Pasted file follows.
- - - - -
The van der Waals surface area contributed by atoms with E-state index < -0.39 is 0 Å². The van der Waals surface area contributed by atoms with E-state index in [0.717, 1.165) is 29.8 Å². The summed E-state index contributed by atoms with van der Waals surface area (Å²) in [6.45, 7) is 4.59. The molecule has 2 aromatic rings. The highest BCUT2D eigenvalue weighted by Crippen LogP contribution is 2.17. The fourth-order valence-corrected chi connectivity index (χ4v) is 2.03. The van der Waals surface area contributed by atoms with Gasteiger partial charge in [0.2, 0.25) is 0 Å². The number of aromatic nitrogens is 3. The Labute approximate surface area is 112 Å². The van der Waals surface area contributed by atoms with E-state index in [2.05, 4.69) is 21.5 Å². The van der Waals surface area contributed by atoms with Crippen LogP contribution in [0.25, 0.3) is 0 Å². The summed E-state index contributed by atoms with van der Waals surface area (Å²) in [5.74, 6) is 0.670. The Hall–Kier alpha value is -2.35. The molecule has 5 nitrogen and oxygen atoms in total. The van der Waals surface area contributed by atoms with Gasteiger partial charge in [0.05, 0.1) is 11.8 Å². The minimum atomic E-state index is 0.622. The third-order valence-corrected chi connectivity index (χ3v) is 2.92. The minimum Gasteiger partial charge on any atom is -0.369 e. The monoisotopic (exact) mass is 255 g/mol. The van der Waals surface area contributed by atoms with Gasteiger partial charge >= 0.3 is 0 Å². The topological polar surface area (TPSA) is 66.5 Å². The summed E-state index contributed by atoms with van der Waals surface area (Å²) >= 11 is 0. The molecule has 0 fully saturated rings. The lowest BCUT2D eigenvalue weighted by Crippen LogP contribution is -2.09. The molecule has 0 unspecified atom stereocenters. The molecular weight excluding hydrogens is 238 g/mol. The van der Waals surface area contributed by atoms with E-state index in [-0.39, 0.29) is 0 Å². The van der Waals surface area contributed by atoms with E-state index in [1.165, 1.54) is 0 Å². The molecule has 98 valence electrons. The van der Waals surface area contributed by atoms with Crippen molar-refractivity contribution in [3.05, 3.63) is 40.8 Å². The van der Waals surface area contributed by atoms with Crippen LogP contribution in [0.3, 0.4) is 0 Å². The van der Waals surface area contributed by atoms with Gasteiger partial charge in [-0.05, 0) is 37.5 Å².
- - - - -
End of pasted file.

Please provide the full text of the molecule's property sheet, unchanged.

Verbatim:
The van der Waals surface area contributed by atoms with E-state index < -0.39 is 0 Å². The van der Waals surface area contributed by atoms with E-state index in [0.717, 1.165) is 29.8 Å². The summed E-state index contributed by atoms with van der Waals surface area (Å²) in [6.45, 7) is 4.59. The molecule has 2 aromatic rings. The highest BCUT2D eigenvalue weighted by Crippen LogP contribution is 2.17. The fourth-order valence-corrected chi connectivity index (χ4v) is 2.03. The van der Waals surface area contributed by atoms with Gasteiger partial charge in [0.2, 0.25) is 0 Å². The number of aromatic nitrogens is 3. The Labute approximate surface area is 112 Å². The van der Waals surface area contributed by atoms with E-state index in [2.05, 4.69) is 21.5 Å². The van der Waals surface area contributed by atoms with Crippen LogP contribution in [0.25, 0.3) is 0 Å². The summed E-state index contributed by atoms with van der Waals surface area (Å²) in [5.74, 6) is 0.670. The Hall–Kier alpha value is -2.35. The molecule has 5 nitrogen and oxygen atoms in total. The van der Waals surface area contributed by atoms with Gasteiger partial charge in [0.05, 0.1) is 11.8 Å². The minimum atomic E-state index is 0.622. The third-order valence-corrected chi connectivity index (χ3v) is 2.92. The minimum Gasteiger partial charge on any atom is -0.369 e. The monoisotopic (exact) mass is 255 g/mol. The van der Waals surface area contributed by atoms with Gasteiger partial charge >= 0.3 is 0 Å². The topological polar surface area (TPSA) is 66.5 Å². The summed E-state index contributed by atoms with van der Waals surface area (Å²) >= 11 is 0. The molecule has 0 fully saturated rings. The lowest BCUT2D eigenvalue weighted by Crippen LogP contribution is -2.09. The molecule has 0 unspecified atom stereocenters. The molecular weight excluding hydrogens is 238 g/mol. The van der Waals surface area contributed by atoms with E-state index in [-0.39, 0.29) is 0 Å². The van der Waals surface area contributed by atoms with E-state index in [1.165, 1.54) is 0 Å². The molecule has 98 valence electrons. The van der Waals surface area contributed by atoms with Crippen molar-refractivity contribution in [3.05, 3.63) is 40.8 Å². The van der Waals surface area contributed by atoms with Crippen LogP contribution in [0.3, 0.4) is 0 Å². The van der Waals surface area contributed by atoms with Gasteiger partial charge in [-0.05, 0) is 37.5 Å².